By: Nikki Winston

The days of asking “typical day” questions in a job interview are gone. Many people find themselves in unsatisfying jobs simply because they didn’t ask the right questions. If you come across a role full of chaos, or dealing with highly manual environments, or a manager who wants to know your every move, and you’re willing to endure any of the above – great.

The problem arises when you unknowingly enter into an environment where defunct systems, having to pick up the chaotic pieces from your predecessor, and being micromanaged will be your norm. That leads to frustration and burnout.

Regardless of your industry or pay grade, it’s important to pursue the job opportunities that you enjoy and that align with your career aspirations. Most have yet to find that perfect dream job, but you can get close by asking the right questions.

These three questions will provide the clarity you need to make informed career decisions.

What’s it like working here?

Ask this question to understand what you’re really getting into. The interview is not just for putting your skills on display – you obviously have an appealing background if you’re at the interview stage for the role.

What if you go into this role as a person who works well independently, only to take the job and learn that your boss is a micromanager? And three weeks into the job, you’re ready to quit? You’re back on the market, realizing too late you don’t thrive in this environment and considering all the “TEE” – time, energy, and effort – you’ve put into a job that doesn’t suit you.

Candidates feel awkward asking these questions for fear of being too assertive, thinking it will ruin their chances of getting the job. If you don’t feel comfortable asking pointed questions, practice in the mirror or do mock interviews. Find a way to get comfortable.

While preparing for the interview, check out the interviewer’s background to find shared interests or same universities, something to ease your way into the questions. It may be uncomfortable at first, but you’d be surprised how transparent some hiring managers are willing to be.

What’s your approach to leadership?

Back to micromanaging – many people don’t do well with someone constantly looking over their shoulder wondering if they’re working and what they’re working on.

There are some instances where micromanaging is warranted, especially with performance issues. If an employee is underperforming, it’s necessary to have more frequent check-ins and status updates to ensure deliverables are met.

That being said, you don’t want a boss that’s aloof, either. Asking your potential new manager how they will lead and provide feedback is important to your professional development.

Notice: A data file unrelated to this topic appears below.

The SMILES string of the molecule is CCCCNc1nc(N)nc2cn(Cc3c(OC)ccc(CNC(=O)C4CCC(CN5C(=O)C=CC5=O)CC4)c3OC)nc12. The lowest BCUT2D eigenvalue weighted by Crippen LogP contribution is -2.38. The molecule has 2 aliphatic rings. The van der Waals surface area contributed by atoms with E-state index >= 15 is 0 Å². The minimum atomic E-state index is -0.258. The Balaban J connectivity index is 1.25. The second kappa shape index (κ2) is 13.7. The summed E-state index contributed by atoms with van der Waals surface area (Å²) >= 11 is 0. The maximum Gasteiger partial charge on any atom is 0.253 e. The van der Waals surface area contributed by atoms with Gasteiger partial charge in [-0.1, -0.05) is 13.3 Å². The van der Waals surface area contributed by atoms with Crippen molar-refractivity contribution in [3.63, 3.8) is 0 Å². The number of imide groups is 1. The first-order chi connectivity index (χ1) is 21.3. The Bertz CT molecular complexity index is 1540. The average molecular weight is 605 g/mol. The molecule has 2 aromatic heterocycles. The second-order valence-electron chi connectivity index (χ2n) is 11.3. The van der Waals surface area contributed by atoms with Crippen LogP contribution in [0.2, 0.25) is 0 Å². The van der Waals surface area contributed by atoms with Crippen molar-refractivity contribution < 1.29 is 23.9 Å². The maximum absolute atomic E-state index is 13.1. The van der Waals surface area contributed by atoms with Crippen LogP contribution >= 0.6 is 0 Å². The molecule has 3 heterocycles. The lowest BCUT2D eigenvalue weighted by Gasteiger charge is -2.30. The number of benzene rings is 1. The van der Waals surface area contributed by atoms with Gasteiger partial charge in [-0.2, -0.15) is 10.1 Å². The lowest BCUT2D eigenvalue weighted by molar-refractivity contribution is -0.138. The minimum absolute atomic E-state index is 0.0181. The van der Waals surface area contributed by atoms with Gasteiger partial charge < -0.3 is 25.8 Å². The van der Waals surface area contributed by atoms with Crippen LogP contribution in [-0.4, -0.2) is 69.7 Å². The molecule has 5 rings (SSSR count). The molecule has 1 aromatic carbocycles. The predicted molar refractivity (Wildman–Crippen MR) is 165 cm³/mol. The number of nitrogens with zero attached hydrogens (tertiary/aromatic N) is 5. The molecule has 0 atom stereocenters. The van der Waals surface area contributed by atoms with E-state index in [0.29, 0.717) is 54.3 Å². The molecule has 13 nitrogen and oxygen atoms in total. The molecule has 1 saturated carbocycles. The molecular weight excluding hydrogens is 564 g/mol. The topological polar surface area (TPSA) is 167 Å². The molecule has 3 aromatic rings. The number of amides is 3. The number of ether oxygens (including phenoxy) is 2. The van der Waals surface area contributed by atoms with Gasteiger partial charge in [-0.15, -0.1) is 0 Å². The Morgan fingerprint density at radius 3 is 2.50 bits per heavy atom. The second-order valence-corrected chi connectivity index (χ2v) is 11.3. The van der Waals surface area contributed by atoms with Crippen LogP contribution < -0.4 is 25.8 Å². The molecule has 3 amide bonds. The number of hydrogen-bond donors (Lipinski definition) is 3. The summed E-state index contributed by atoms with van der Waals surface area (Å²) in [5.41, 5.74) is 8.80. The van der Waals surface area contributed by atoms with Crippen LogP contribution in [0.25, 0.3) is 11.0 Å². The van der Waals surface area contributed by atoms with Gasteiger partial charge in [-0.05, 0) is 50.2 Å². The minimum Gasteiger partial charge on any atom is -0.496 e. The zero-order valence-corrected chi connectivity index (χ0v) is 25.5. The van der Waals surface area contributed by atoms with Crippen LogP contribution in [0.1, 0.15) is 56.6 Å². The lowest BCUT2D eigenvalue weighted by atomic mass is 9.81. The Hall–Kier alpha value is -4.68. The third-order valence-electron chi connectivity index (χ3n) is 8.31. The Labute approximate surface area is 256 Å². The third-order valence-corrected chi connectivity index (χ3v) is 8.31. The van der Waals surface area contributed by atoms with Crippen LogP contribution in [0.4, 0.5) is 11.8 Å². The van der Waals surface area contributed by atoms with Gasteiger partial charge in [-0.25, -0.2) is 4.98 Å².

Most managers fall somewhere in the middle, and asking this question tactfully will provide insight into the type of manager you’d be working for. It’s important to align yourself with a manager who will help you identify goals and a plan to achieve them.

[Related: First-Line Managers Can Reduce Stress With Compassionate Management]

Why did the last [insert job title] leave?

This question is very telling, and you should listen closely to the response. A lot of what you’ll encounter your first several weeks on the job will likely be linked to your predecessor in some way.

Depending on the departure, this person may have left urgent projects undone that you’ll quickly have to learn to take over. You may find yourself inundated with inherited messes.

Why are these three questions important?

Notice that these questions focus on the things you’ll deal with at work on a daily basis, even if your job responsibilities vary. If you’re working on analysis today and a new project tomorrow, the culture and leadership remain constant. Also, the answers to these questions most likely aren’t mentioned in the job description.

Speaking of the job description – study it. Look at how many bullet points there are. If there are three or four bullets, maybe the company threw a job description together just to get the job posted. That speaks to the haphazardness of the company and usually means there’s an urgent need to simply get someone in the job. Lazy job descriptions attract lazy candidates.

On the flip side, let’s say there are so many bullet points that the description is overwhelming to read. That means you’re waving goodbye to any ability to disconnect from your job to have a life. A long job description either means there’s such a great need in the role or the company is looking for talent so specific that they will only consider candidates that meet all requirements.

Either way, you must scrutinize these job descriptions the same way these companies are scrutinizing your resume. It’s a mutually beneficial thing. Considering the sometimes insane amount of time we spend working, it’s important that you treat your career like a business and manage it accordingly.

Had you known on your first day what you know now, would you have accepted your role? Money aside, benefits aside, talking strictly about what you do every day? Is your job that you’re doing true to what was presented in your interview?

[Related: Make Your Team a Place People Want to Work]

Nikki Winston, CPA is a CPA exam coach and host of The WERKin’ Mommas podcast. She has been a featured speaker at national accounting conferences and her career advice for millennials has been featured by Forbes, Ellevate Network, and Reader’s Digest. Catch her on social media @NikkWinstonCPA sharing accounting insights, career tips, and all things mom life.